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Who Is A Trustee?

When you think of the process of estate planning, there are two likely instruments that pop into your mind; a trust and a will. Wills are relatively easy to understand since these are the primary documents through which you could pass assets on to future generations. 

The concept behind trusts, however, is somewhat more difficult. One of the most important questions you need to ask as you put together a trust is who will serve as the trustee. Your trust can serve a variety of purposes, and you can think of it as a way to control property.

The word trustee implies a certain amount of responsibility and it is certainly true that trustees have a fiduciary duty to their beneficiaries. This means that the trustee owes absolute loyalty to the beneficiaries, so it’s such that they cannot act in any way that they do not reasonably believe is in the best interests of the beneficiaries of the trust.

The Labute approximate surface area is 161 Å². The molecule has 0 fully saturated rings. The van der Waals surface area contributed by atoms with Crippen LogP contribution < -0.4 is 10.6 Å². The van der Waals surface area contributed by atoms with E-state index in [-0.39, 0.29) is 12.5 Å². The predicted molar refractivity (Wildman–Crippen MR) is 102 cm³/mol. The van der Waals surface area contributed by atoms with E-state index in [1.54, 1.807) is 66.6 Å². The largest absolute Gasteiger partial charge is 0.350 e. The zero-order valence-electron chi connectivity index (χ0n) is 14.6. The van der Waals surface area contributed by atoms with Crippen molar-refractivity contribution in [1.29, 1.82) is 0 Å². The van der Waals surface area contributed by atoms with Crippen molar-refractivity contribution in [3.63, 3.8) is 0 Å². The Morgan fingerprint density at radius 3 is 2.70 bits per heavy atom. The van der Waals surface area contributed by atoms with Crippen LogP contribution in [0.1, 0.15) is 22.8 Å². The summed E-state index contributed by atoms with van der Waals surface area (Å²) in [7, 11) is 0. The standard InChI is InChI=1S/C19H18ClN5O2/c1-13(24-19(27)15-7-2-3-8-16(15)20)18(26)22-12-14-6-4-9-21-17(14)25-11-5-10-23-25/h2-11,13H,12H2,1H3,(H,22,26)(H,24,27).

Decisions that are made in good faith that ultimately prove financially harmful, are typically not categorized as the fault of the trustee, although disputes can and do arise between beneficiaries and trustees over these issues.

Bad faith decisions, however, can cause legal actions and the trustee could even be held liable for lost funds. This makes it imperative to only select the right person to serve in the role of trustee over your assets. Scheduling a consultation with an estate planning lawyer can help you become more familiar with the different types of questions that you should ask when choosing a trustee.

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